PART IV: “Christians, too, Can Recognize the Quran as the Word of God”
As the Muslim years pass, one's sense of gratitude and humility increases, usually with the realisation that one still knows little. Theory becomes (attempted) practice. There are meetings with remarkable men: the beauty and compassion of Sufism; and the lessons learned the tragic superficiality of Wahhabism. There is the fellowship with a true global community, and also, without compromising that fellowship, a commonalty with others of one's world who have been taken through the same gate. Six years after the Witnessing, I turned to the man beside me in a London mosque, and saw that he was an old school-friend, the son of an atheist Jewish MP. And although I have protested against the tendency to place the mühtedis on a pedestal, I have formed a cautious sense that as inhabitants of both worlds, we may be a legitimate source of information and - who knows? wisdom - to some in the Umma, who struggle to understand the modern West in its imperial mode.
Is any of this story of larger significance or helpfulness? Muslims often ask me what they should study; and are perplexed when I usually warn them against joining the legions of believers now populating departments of politics or social science. The crisis of our age produces political and social disruptions, but it is not their consequence. Religion is about truth, and unless truth be properly discerned and defended, nothing else will come right.
Despite appearances, and the urgent but mistaken desire of many Muslims to engage in dialogue with purely secular thinkers and ideologies, we are primarily called to speak to the ‘People of the Book'. Years ago, as I turned away the machine age to consider alternative voices, I expected to find the heirs to the monotheist scriptures as the most serious prophetic dissidents of our time. By no means is that always the case, as there are many churchmen who are willing to lower the price of their goods in the hope of selling them to a trivial and lazy world. Yet I take heart conversations with other scripturalists, and experience the accompanying fellowship as momentously important. I find, too, that God has placed Muslims in a privileged situation in such environments. Followers of Ishmael, who revere the founders of the other monotheisms not just for reasons of conviviality or diplomacy, but as a doctrinal necessity, are better-placed than Jews or Christians to benefit the eirenic and mutually-affirming ethos which is informally demanded in such encounters. (1) The clarity and apostolic authority of our doctrines proves a no less precious advantage. It is helpful, and not difficult, gently to help the People of the Book confront their inherited misunderstandings about our faith, which are often based on errors already challenged in the Koran. In earlier centuries, and in certain right-wing Christian circles even today, a furious and hate-filled polemic existed based on utterly erroneous information, (2) and it is still not unusual to hear, even reputed mainline theologians, wild opinions based on hearsay or long-dead scholarship. Pope Benedict XVI's various pronouncements on Islam, for instance, seem to be drawn not consultations with the Vatican's established Islam experts, but on concerns shared, to a visible degree, with right-wing activists and journalists such as Oriana Fallaci. (3) He does not condescend to speak to us; any more than the Roman emperors spoke to the new Christian believers multiplying in their inner cities.. But there are many others, perhaps very numerous, who seek humbly to listen and to learn. Many of them are seekers. Many of them, too, harbour the doubts about Christian doctrine which once precipitated my change.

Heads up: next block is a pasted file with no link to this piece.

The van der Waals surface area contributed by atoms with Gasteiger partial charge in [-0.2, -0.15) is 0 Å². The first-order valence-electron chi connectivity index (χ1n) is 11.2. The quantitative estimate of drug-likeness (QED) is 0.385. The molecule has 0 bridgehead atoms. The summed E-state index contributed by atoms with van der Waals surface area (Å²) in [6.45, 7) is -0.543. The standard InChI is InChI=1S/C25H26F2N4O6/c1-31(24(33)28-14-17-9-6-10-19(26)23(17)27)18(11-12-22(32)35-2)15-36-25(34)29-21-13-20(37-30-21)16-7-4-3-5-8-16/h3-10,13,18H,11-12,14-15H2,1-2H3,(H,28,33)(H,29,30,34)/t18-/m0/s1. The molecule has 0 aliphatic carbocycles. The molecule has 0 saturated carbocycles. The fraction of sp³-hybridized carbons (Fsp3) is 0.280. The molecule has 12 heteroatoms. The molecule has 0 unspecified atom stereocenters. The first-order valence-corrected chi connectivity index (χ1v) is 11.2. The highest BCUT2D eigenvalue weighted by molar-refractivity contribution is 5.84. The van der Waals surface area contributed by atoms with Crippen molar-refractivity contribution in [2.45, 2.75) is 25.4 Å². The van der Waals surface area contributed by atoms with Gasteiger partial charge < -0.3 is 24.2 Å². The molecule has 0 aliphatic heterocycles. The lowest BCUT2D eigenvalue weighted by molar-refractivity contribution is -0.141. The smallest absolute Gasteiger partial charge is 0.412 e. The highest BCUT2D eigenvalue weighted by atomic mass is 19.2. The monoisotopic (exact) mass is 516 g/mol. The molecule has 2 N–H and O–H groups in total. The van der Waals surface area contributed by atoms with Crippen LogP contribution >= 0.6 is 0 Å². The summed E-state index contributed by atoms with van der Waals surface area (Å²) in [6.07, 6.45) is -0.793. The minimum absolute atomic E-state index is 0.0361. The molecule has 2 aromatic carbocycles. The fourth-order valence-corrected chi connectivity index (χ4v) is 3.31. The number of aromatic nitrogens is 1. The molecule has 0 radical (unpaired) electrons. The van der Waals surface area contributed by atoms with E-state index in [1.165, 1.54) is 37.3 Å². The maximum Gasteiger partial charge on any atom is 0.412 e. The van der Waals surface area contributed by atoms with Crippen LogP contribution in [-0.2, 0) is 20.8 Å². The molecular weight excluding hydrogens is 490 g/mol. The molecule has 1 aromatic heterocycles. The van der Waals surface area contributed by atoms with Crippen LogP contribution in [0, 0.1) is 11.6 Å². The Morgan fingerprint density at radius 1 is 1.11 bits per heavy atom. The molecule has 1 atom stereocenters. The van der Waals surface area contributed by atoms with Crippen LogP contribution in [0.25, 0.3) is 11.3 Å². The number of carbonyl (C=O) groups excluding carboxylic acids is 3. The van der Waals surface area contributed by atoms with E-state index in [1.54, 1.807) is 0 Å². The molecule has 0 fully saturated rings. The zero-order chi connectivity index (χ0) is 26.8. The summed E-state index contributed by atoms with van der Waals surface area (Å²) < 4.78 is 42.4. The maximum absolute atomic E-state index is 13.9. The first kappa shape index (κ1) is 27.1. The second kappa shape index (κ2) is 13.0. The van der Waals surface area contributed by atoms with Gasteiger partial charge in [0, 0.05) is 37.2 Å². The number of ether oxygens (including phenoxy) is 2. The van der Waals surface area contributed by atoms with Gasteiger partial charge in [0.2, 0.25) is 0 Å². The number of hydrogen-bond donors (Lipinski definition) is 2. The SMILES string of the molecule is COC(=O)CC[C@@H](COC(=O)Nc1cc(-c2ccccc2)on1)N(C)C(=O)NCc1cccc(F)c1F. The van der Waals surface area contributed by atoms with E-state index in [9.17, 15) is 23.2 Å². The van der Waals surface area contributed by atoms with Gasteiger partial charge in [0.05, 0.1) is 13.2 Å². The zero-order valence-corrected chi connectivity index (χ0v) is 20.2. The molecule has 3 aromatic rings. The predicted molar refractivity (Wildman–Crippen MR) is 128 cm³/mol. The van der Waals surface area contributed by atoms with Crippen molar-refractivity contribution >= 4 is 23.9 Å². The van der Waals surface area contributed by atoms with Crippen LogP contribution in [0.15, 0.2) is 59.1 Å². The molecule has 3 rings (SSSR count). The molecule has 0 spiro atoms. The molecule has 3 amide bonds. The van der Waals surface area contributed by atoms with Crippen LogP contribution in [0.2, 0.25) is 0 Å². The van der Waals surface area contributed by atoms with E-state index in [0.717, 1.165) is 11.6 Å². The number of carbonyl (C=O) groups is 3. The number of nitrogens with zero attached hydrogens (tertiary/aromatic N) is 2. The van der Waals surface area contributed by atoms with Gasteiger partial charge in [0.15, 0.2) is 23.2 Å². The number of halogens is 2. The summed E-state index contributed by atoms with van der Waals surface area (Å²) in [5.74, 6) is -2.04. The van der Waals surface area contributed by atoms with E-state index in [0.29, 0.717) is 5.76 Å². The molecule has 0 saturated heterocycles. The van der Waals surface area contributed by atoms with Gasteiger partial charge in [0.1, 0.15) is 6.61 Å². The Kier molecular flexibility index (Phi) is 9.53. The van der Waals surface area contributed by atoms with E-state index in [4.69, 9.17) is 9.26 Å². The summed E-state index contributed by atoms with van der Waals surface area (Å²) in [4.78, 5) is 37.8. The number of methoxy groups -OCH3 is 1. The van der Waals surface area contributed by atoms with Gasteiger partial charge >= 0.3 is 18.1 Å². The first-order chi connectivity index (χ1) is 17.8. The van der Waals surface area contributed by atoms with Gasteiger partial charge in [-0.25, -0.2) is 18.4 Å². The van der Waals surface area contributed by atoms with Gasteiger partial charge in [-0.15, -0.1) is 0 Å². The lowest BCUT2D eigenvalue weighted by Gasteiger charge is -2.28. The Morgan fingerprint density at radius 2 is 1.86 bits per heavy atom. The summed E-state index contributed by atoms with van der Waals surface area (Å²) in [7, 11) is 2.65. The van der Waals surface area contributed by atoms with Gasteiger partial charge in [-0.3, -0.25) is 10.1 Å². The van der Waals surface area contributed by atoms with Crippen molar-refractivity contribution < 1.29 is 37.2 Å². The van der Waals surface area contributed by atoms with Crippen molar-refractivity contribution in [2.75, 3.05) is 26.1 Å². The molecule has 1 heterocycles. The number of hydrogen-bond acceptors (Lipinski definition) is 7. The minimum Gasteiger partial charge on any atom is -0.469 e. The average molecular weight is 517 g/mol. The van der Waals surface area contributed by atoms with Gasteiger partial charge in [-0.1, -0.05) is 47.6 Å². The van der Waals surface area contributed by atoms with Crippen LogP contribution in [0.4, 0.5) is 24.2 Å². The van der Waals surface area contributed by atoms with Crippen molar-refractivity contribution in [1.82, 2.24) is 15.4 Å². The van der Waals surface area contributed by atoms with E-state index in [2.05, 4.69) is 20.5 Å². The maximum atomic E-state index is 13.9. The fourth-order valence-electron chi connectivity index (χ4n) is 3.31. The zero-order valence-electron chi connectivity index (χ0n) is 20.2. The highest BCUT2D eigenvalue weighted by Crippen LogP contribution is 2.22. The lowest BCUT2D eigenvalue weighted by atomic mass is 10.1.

1. For a persuasive list of reasons for Muslim participation in dialogue, see Mustafa Alıcı, Müslüman-Hıristiyan Diyalogu (Istanbul: Iz Yayıncılık, 2005), 365-386.
2. Norman Daniel, Islam and the West (Edinburgh: Edinburgh University Press, 1960); Aftab Ahmad Malik (ed.), With God on Our Side: Politics and Theology of the War on Terrorism (London: Amal, 2006).